Teen Suicide Rates Down, Here’s Why
The legalisation of gay marriage in the U.S. has been linked to fewer teenagers attempting to take their own lives. Suicide attempts among high school students dropped by 7 percent following the change in marriage laws, according to researchers from John Hopkins University, Harvard and Boston Children’s Hospital.
The study, carried out across 17 years over 47 U.S states, saw the biggest drop among gay, lesbian and bisexual young people, with 14 percent less suicide attempts. It translates to roughly 134,000 fewer teens. As Forbes reports, it’s halfway to the government’s federal goal of reducing teen suicide by 10 percent in 2020. Suicide is the second leading cause of death among 15 to 24-year-olds, according to the U.S Centres for Disease Control and Prevention, with numbers rising significantly among LGBTQ people.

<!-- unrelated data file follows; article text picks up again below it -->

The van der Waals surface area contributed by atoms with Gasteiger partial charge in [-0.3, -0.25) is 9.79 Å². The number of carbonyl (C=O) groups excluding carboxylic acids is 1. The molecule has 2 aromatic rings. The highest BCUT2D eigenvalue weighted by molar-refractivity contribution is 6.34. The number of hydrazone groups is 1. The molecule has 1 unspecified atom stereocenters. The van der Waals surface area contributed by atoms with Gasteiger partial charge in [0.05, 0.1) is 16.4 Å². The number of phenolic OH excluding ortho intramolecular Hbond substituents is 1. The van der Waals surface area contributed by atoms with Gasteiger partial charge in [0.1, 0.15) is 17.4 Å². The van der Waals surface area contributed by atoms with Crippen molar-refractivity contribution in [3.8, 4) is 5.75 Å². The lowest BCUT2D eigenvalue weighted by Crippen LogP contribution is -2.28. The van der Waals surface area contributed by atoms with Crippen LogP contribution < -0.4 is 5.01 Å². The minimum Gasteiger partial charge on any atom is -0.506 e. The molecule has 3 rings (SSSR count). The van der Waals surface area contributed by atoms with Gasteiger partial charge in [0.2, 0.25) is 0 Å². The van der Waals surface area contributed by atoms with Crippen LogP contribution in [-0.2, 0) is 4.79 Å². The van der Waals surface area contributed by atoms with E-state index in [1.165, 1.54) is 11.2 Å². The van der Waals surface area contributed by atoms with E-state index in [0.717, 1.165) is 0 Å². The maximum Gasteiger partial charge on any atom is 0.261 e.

“I would hope that policymakers and the public would consider the potential health implications of laws and policies affecting LGBT rights,” Julia Raifman, co-author of the research, said. “This study was really motivated by evidence that there are large disparities across domains of health that affect LGBT adolescents. I was interested in whether larger structural issues were potentially leading to those disparities.”
“There are a number of potential mechanisms,” explains Raifman. “Those include whether the policies themselves reduce perceived stigma among adolescents – and that may drive reductions in suicide attempts – but it is also possible that same-sex marriage policies drive social change among parents, teachers and peers of sexual minority adolescents. It is also possible that the campaigns around same-sex marriage policies are responsible for changing the experiences of LGB adolescents.”
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